The significance of viral, bacterial and protozoan infections in zebra: a systematic review and meta-analysis of prevalence
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University of Pretoria, Faculty of Veterinary Science, Department of Veterinary Tropical Diseases, Onderstepoort, South Africa
University of Padova, Faculty of Veterinary Medicine, Department of Animal Medicine, Production and Health, Legnaro, Padova, Italy
Online publication date: 2022-03-23
Publication date: 2022-03-23
Corresponding author
Carlo Andrea Cossu   

University of Pretoria, Faculty of Veterinary Science, Department of Veterinary Tropical Diseases, Onderstepoort, South Africa
Hystrix It. J. Mamm. 2022;33(1):17-33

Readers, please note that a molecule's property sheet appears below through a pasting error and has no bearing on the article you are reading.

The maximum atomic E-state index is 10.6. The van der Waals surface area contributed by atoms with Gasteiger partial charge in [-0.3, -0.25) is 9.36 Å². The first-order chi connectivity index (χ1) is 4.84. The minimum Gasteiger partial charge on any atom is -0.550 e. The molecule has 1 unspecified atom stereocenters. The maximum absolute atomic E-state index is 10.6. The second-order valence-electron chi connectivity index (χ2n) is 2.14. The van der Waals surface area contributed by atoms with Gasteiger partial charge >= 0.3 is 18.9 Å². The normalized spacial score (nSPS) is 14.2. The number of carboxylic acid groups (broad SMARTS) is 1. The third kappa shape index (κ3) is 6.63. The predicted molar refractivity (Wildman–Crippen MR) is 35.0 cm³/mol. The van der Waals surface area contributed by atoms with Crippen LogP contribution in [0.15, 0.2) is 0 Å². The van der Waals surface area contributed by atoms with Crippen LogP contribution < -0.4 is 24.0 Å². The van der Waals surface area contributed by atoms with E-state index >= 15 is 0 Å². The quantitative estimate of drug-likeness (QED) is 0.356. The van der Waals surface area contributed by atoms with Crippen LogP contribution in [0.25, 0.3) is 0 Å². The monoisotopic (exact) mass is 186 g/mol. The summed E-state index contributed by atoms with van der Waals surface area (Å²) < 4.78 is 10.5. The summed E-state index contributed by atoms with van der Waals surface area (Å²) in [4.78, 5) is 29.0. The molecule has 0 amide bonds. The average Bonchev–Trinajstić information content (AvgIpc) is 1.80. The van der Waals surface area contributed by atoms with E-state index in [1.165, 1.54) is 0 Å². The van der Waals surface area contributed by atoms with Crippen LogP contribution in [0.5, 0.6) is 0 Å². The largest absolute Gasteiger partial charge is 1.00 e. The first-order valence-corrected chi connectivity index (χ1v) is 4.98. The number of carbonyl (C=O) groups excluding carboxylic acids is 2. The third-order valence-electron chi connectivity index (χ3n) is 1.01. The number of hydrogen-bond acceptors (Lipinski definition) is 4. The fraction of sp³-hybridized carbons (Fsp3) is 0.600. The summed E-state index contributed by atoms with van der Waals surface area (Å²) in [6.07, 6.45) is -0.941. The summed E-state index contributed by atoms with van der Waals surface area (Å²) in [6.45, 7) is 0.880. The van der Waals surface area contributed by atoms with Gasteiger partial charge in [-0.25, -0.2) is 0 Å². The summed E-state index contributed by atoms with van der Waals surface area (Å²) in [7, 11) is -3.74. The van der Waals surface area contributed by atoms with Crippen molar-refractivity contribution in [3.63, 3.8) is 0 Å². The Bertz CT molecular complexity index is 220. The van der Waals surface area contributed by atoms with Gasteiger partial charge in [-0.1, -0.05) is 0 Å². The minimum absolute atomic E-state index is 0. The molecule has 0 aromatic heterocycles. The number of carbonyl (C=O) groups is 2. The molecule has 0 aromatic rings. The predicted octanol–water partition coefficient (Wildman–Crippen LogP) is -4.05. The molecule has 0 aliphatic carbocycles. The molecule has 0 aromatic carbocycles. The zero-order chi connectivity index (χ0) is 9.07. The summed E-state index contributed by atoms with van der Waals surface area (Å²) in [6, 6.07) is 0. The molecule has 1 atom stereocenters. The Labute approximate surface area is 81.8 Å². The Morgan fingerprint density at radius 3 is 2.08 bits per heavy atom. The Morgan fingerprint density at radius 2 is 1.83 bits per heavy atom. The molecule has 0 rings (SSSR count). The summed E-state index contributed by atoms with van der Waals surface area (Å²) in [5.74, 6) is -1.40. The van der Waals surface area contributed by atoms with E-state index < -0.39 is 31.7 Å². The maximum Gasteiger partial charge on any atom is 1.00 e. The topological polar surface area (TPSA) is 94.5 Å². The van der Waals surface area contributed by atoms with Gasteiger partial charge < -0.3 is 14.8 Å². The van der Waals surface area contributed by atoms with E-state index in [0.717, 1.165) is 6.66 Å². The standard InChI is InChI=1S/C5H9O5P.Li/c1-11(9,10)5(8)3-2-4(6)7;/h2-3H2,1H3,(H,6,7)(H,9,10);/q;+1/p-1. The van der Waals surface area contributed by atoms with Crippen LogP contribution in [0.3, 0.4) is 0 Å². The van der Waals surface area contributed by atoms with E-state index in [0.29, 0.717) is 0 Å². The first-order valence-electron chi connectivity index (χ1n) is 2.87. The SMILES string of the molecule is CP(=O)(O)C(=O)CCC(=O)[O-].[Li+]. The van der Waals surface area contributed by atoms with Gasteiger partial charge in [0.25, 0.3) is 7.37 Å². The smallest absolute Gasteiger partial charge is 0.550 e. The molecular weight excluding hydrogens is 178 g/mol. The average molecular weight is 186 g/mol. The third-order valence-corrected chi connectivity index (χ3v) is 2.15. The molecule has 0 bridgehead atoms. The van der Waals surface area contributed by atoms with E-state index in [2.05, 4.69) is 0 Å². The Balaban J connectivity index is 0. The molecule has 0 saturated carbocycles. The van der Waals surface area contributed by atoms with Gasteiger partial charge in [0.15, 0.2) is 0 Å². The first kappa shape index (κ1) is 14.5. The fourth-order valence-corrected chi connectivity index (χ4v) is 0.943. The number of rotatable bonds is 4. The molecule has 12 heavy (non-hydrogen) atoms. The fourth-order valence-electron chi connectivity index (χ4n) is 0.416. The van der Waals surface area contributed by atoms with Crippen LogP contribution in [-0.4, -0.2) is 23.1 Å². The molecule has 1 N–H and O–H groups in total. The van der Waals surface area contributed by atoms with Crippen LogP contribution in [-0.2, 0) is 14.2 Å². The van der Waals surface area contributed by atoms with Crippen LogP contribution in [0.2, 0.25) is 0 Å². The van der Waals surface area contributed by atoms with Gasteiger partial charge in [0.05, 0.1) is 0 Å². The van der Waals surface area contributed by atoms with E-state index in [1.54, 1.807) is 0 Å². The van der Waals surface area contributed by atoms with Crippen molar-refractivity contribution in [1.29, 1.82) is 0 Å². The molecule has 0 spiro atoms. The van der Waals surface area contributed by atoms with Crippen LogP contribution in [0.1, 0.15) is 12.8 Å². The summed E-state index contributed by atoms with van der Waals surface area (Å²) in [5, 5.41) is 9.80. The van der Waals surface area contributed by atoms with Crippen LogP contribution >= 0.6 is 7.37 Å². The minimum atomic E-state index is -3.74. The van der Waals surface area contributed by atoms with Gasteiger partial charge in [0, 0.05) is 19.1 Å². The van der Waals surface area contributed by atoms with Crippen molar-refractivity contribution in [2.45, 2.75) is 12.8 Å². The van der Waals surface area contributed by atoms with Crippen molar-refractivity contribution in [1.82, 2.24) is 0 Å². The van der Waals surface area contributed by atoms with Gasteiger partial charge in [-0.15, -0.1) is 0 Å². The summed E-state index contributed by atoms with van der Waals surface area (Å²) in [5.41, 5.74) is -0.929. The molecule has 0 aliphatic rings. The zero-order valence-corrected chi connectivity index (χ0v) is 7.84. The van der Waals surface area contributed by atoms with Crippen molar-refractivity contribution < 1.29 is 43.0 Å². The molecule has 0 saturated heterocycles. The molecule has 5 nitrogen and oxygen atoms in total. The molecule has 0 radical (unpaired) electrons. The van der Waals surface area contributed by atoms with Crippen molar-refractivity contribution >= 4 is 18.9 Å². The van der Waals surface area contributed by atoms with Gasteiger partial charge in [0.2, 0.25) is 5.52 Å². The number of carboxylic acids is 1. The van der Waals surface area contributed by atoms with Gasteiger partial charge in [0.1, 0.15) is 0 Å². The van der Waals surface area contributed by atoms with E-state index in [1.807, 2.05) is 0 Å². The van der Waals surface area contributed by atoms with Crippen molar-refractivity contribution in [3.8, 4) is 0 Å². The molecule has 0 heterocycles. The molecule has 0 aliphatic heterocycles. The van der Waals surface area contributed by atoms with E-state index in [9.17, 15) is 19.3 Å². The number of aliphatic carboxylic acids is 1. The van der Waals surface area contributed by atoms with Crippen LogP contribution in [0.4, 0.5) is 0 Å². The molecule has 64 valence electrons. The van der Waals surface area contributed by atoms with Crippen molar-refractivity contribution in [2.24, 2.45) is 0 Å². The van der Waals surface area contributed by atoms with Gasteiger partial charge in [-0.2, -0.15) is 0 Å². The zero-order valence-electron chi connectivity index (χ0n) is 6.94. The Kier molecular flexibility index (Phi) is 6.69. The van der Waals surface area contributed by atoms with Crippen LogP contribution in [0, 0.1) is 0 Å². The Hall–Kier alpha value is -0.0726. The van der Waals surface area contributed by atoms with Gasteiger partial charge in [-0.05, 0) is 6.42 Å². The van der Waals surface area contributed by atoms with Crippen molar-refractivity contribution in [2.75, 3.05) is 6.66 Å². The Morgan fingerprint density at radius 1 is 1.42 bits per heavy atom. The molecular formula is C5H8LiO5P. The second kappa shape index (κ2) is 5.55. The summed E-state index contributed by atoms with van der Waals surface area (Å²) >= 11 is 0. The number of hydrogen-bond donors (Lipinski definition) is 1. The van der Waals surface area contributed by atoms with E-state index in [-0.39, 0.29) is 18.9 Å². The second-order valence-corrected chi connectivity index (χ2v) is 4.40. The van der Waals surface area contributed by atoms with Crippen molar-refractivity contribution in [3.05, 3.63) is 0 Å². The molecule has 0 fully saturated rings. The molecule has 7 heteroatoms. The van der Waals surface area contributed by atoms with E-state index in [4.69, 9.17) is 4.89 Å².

Wild equids can harbour multi-host infectious agents that are able to affect other wildlife species, but also domestic animals and humans. The direct and indirect contact between wild and domestic equids is constantly increasing due to global movement of horses and equine products, the depletion of natural areas and climate and land-usage changes, which could result in burdensome epidemics. Nevertheless, currently there is a lack of adequate epidemiological data from zebra. Three electronic databases were searched from 10 to 20 March 2021 for publications reporting bacterial, viral and protozoan infections in zebra. Data for a total of 12 relevant variables were extracted from reviewed papers to undergo a qualitative analysis. Prevalence-reporting studies were subjected to meta-analysis for estimating the pooled prevalence and seroprevalence of microbials in wild zebra populations. We identified 30 pathogen species and the most represented were equine Herpesvirus 1 and 9, Bacillus anthracis, African horse sickness virus and Theileria equi. They were reported from all the three zebra species, both in captivity and wilderness. Pooled seroprevalences were estimated for the equine Orbiviruses AHSV (70%; 95% CI: 35–96%) and EEV (21%; 95% CI: 8–38%) and for the equine α-Herpesviruses EHV-1 (72%; 95% CI: 43–93%), EHV-4 (40%; 95% CI: 0–100%) and EHV-9 (58%; 95% CI: 9-98%), and pooled prevalences for the equine piroplasms T. equi (100%; 95% CI: 94–100%) and B. caballi (8%; 95% CI: 0–28%). Zebra is most probably a component of the reservoir from which AHSV, EHV-1 and T. equi can be directly or indirectly transmitted to horse populations, potentially causing disastrous epidemics. Zebra can also harbour zoonotic pathogens like B. anthracis, Brucella spp., A. phagocytophylum, CCHFV and T. brucei. Other agents like EHV-9, BPV-1 and BPV-2 have the potential to spread from zebra to other wild endangered animal species. We conclude that zebra is an important host of multiple and dangerous pathogens for both animals and humans. Comprehensive studies focused on the prevalence of infectious agents present in zebra populations and the associated risk factors are required.
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